“Who is the competition these days, you might  ask yourself. I may slice, dice and bag my  carrots, or batch and dispatch my eggs, or slice  the bacon all ready for market.

Then, after all that work and getting the product into  the supply chain, how often are you left wondering  that you have actually been competing against yourself  when you look at the supermarket shelves; where is  your product amongst the array of private label and  multinational brands. You think if this continues and the  more I sell into private label, how am I ever going to  distinguish my quality and improve my prices. Am I the  one actually in the bacon slicer?

And that is the whole point about the importance of  the maintenance of brands in our food and beverage  markets. The ongoing removal of brands from our  shelves with their substitution by an increasing suite  of private label brands removes the capacity for  competition and narrows consumer awareness to  an ever decreasing circle of choice, narrowing the  entrance gate but making the gatekeeper loom  larger than ever.

Should I be bothered about this?

The answer is yes. With a brand which consumers  recognise and appreciate, that establishes a goodwill  for the producer with customers which is an item of  value, not only in repeat custom and any negotiations  with retailers (although this can be notional for some  even at the best of times) but also on the balance sheet.

A suppliers’ contract into private label establishes  neither. This renders the private label only supplier even  more beholden to the buyer and retailer and eliminates  to a real extent any credible alternatives. When credible  alternatives are removed, ultimately that will result in  price squeeze on the supplier but also has the capacity  to facilitate margin retention vis-à-vis consumers.  The buyer controls both the supply agreement, the  branding the pricing and range of SKUs. It may also  lead to less competition in quality to the detriment of  the consumer body as a whole.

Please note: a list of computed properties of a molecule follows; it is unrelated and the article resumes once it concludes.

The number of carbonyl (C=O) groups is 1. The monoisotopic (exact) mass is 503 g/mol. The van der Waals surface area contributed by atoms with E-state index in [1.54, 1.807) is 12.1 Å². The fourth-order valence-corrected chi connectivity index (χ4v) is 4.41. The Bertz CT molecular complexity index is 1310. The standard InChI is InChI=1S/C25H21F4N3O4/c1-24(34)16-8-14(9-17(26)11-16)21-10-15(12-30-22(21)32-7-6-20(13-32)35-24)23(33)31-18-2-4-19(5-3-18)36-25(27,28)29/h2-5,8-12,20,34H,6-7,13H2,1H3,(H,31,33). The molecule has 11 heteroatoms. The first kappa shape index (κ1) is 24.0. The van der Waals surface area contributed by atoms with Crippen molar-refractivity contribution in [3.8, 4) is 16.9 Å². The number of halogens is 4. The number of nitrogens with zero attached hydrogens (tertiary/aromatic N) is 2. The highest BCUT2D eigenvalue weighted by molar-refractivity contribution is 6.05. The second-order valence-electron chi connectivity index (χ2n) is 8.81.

This is where we are all probably in agreement with all  stakeholders in the supply chain – competition is not  all about lowest price, particularly where there is an  absence of choice. It is about driving efficiencies and  quality. Driving efficiencies should lead to lower price  but if at the expense of quality and choice, then that is  a fiction.

Tim Harford, otherwise known in the English Financial  Times as the Undercover Economist noted in the  13 August 2014 edition:

“Monopolists can sometimes use their scale and cash  flow to produce real innovations – the glory years of  Bell Labs come to mind. But the ferocious cut and thrust of smaller competitors  seems a more reliable way to  produce many of the everyday  innovations that matter.

That cut and thrust is no longer so cutting or thrusting as once it was. “The business sector of the US economy is ageing,” says a Brookings research paper. It is a trend found across regions and industries, as incumbent players enjoy entrenched advantages. “The rate of business start-ups and the pace of employment dynamism in the US economy has fallen over recent decades … This downward trend accelerated after 2000,” adds a survey in the Journal of Economic Perspectives.

That means higher prices and less innovation, but perhaps the game is broader still.”

What does this mean for you?

If you have an idea for a brand or strategy for your product, believe in it, try and stick with it. It is a hugely important aspect of that element of competition policy which drives innovation and we can all be policy makers on that front. The game is broader still. Otherwise, where’s the fun in white label, right!